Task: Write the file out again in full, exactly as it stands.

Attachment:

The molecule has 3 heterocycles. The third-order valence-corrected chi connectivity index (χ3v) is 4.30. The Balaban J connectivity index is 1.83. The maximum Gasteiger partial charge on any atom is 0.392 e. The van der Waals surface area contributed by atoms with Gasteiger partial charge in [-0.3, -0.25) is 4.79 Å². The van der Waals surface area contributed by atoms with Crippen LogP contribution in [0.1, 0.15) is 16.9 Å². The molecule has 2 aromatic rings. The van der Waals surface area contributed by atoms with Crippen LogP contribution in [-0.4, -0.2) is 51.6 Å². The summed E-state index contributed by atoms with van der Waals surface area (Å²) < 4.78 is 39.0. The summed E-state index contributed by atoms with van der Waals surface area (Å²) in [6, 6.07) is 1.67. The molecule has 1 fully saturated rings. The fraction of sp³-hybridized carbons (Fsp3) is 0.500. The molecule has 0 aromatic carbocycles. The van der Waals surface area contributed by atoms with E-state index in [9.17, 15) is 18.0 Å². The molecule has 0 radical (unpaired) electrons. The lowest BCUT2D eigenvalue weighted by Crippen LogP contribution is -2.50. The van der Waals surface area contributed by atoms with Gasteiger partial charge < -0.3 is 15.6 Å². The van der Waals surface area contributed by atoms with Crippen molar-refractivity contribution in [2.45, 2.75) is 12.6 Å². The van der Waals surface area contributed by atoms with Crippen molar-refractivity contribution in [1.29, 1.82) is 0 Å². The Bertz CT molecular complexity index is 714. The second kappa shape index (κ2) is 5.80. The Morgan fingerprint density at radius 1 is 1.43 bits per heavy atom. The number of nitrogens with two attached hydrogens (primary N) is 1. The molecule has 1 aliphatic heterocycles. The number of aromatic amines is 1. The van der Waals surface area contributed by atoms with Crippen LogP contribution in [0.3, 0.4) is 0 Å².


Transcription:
The molecule has 3 heterocycles. The third-order valence-corrected chi connectivity index (χ3v) is 4.30. The Balaban J connectivity index is 1.83. The maximum Gasteiger partial charge on any atom is 0.392 e. The van der Waals surface area contributed by atoms with Gasteiger partial charge in [-0.3, -0.25) is 4.79 Å². The van der Waals surface area contributed by atoms with Crippen LogP contribution in [0.1, 0.15) is 16.9 Å². The molecule has 2 aromatic rings. The van der Waals surface area contributed by atoms with Crippen LogP contribution in [-0.4, -0.2) is 51.6 Å². The summed E-state index contributed by atoms with van der Waals surface area (Å²) < 4.78 is 39.0. The summed E-state index contributed by atoms with van der Waals surface area (Å²) in [6, 6.07) is 1.67. The molecule has 1 fully saturated rings. The fraction of sp³-hybridized carbons (Fsp3) is 0.500. The molecule has 0 aromatic carbocycles. The van der Waals surface area contributed by atoms with E-state index in [9.17, 15) is 18.0 Å². The molecule has 0 radical (unpaired) electrons. The lowest BCUT2D eigenvalue weighted by Crippen LogP contribution is -2.50. The van der Waals surface area contributed by atoms with Gasteiger partial charge < -0.3 is 15.6 Å². The van der Waals surface area contributed by atoms with Crippen molar-refractivity contribution in [2.45, 2.75) is 12.6 Å². The van der Waals surface area contributed by atoms with Crippen molar-refractivity contribution in [1.29, 1.82) is 0 Å². The Bertz CT molecular complexity index is 714. The second kappa shape index (κ2) is 5.80. The Morgan fingerprint density at radius 1 is 1.43 bits per heavy atom. The number of nitrogens with two attached hydrogens (primary N) is 1. The molecule has 1 aliphatic heterocycles. The number of aromatic amines is 1. The van der Waals surface area contributed by atoms with Crippen LogP contribution in [0.3, 0.4) is 0 Å².